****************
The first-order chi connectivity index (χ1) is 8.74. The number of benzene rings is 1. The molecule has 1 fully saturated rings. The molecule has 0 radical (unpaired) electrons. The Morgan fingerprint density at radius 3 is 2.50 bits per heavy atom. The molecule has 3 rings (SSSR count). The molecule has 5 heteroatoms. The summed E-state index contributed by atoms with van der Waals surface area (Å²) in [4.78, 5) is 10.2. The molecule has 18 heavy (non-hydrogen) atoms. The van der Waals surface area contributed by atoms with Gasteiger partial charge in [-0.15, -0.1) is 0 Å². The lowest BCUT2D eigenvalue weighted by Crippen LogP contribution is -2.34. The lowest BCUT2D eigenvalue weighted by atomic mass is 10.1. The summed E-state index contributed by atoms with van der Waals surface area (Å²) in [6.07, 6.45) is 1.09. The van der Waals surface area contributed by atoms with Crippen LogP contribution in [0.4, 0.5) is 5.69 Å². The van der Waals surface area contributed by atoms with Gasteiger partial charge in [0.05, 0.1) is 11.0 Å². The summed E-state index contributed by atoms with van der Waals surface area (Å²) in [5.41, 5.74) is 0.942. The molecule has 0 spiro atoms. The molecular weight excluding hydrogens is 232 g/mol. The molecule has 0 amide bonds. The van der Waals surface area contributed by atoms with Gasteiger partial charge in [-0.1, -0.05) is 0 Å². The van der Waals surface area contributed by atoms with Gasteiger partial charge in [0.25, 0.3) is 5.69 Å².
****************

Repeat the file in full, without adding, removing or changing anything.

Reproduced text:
The first-order chi connectivity index (χ1) is 8.74. The number of benzene rings is 1. The molecule has 1 fully saturated rings. The molecule has 0 radical (unpaired) electrons. The Morgan fingerprint density at radius 3 is 2.50 bits per heavy atom. The molecule has 3 rings (SSSR count). The molecule has 5 heteroatoms. The summed E-state index contributed by atoms with van der Waals surface area (Å²) in [4.78, 5) is 10.2. The molecule has 18 heavy (non-hydrogen) atoms. The van der Waals surface area contributed by atoms with Gasteiger partial charge in [-0.15, -0.1) is 0 Å². The lowest BCUT2D eigenvalue weighted by Crippen LogP contribution is -2.34. The lowest BCUT2D eigenvalue weighted by atomic mass is 10.1. The summed E-state index contributed by atoms with van der Waals surface area (Å²) in [6.07, 6.45) is 1.09. The van der Waals surface area contributed by atoms with Crippen LogP contribution in [0.4, 0.5) is 5.69 Å². The van der Waals surface area contributed by atoms with Gasteiger partial charge in [0.05, 0.1) is 11.0 Å². The summed E-state index contributed by atoms with van der Waals surface area (Å²) in [5.41, 5.74) is 0.942. The molecule has 0 spiro atoms. The molecular weight excluding hydrogens is 232 g/mol. The molecule has 0 amide bonds. The van der Waals surface area contributed by atoms with Gasteiger partial charge in [-0.1, -0.05) is 0 Å². The van der Waals surface area contributed by atoms with Gasteiger partial charge in [0.25, 0.3) is 5.69 Å².